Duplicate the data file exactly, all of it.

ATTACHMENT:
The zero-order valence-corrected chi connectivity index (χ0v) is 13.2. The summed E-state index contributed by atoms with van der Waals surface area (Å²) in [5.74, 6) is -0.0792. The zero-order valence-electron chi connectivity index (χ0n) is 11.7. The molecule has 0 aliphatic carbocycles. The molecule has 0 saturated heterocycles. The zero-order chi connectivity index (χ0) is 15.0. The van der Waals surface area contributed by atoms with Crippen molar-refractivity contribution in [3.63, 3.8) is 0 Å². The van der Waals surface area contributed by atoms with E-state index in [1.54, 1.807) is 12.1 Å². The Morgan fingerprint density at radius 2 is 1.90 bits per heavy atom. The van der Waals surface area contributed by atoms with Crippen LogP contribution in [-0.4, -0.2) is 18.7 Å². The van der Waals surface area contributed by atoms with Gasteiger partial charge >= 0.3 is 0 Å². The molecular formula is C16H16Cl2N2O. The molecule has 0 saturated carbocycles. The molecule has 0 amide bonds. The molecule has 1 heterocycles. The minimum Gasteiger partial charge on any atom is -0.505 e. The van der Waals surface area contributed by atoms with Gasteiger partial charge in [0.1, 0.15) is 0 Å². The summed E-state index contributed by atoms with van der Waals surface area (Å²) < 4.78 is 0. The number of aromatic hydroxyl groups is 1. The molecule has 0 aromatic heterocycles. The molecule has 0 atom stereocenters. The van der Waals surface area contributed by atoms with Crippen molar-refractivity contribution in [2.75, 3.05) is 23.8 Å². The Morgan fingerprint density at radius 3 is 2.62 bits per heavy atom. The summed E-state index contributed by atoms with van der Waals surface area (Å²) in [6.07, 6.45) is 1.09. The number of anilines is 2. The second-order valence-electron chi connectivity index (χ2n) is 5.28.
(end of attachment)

The zero-order valence-corrected chi connectivity index (χ0v) is 13.2. The summed E-state index contributed by atoms with van der Waals surface area (Å²) in [5.74, 6) is -0.0792. The zero-order valence-electron chi connectivity index (χ0n) is 11.7. The molecule has 0 aliphatic carbocycles. The molecule has 0 saturated heterocycles. The zero-order chi connectivity index (χ0) is 15.0. The van der Waals surface area contributed by atoms with Crippen molar-refractivity contribution in [3.63, 3.8) is 0 Å². The van der Waals surface area contributed by atoms with E-state index in [1.54, 1.807) is 12.1 Å². The Morgan fingerprint density at radius 2 is 1.90 bits per heavy atom. The van der Waals surface area contributed by atoms with Crippen LogP contribution in [-0.4, -0.2) is 18.7 Å². The van der Waals surface area contributed by atoms with Gasteiger partial charge >= 0.3 is 0 Å². The molecular formula is C16H16Cl2N2O. The molecule has 0 saturated carbocycles. The molecule has 0 amide bonds. The molecule has 1 heterocycles. The minimum Gasteiger partial charge on any atom is -0.505 e. The van der Waals surface area contributed by atoms with Gasteiger partial charge in [0.1, 0.15) is 0 Å². The summed E-state index contributed by atoms with van der Waals surface area (Å²) < 4.78 is 0. The number of aromatic hydroxyl groups is 1. The molecule has 0 aromatic heterocycles. The molecule has 0 atom stereocenters. The van der Waals surface area contributed by atoms with Crippen molar-refractivity contribution in [2.75, 3.05) is 23.8 Å². The Morgan fingerprint density at radius 3 is 2.62 bits per heavy atom. The summed E-state index contributed by atoms with van der Waals surface area (Å²) in [6.07, 6.45) is 1.09. The number of anilines is 2. The second-order valence-electron chi connectivity index (χ2n) is 5.28.